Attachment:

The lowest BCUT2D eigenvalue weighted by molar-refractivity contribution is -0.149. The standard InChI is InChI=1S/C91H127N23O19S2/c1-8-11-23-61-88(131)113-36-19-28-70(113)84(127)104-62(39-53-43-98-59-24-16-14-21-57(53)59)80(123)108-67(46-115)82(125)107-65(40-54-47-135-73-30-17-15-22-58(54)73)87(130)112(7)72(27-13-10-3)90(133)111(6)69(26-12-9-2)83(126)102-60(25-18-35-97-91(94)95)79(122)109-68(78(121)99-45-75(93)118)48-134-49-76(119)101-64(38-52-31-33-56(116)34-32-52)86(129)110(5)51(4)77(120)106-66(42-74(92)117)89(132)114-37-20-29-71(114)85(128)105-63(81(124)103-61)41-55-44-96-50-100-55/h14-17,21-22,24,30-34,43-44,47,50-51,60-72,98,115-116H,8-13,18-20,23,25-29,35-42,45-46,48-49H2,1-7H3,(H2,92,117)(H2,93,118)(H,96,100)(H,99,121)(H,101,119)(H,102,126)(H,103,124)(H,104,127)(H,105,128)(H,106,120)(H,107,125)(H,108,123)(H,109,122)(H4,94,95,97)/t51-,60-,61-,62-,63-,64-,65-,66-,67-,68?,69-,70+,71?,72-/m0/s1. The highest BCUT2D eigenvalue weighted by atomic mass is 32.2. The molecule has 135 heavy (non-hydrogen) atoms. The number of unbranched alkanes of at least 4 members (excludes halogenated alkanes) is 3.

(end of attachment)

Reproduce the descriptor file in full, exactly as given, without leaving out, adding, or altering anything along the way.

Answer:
The lowest BCUT2D eigenvalue weighted by molar-refractivity contribution is -0.149. The standard InChI is InChI=1S/C91H127N23O19S2/c1-8-11-23-61-88(131)113-36-19-28-70(113)84(127)104-62(39-53-43-98-59-24-16-14-21-57(53)59)80(123)108-67(46-115)82(125)107-65(40-54-47-135-73-30-17-15-22-58(54)73)87(130)112(7)72(27-13-10-3)90(133)111(6)69(26-12-9-2)83(126)102-60(25-18-35-97-91(94)95)79(122)109-68(78(121)99-45-75(93)118)48-134-49-76(119)101-64(38-52-31-33-56(116)34-32-52)86(129)110(5)51(4)77(120)106-66(42-74(92)117)89(132)114-37-20-29-71(114)85(128)105-63(81(124)103-61)41-55-44-96-50-100-55/h14-17,21-22,24,30-34,43-44,47,50-51,60-72,98,115-116H,8-13,18-20,23,25-29,35-42,45-46,48-49H2,1-7H3,(H2,92,117)(H2,93,118)(H,96,100)(H,99,121)(H,101,119)(H,102,126)(H,103,124)(H,104,127)(H,105,128)(H,106,120)(H,107,125)(H,108,123)(H,109,122)(H4,94,95,97)/t51-,60-,61-,62-,63-,64-,65-,66-,67-,68?,69-,70+,71?,72-/m0/s1. The highest BCUT2D eigenvalue weighted by atomic mass is 32.2. The molecule has 135 heavy (non-hydrogen) atoms. The number of unbranched alkanes of at least 4 members (excludes halogenated alkanes) is 3.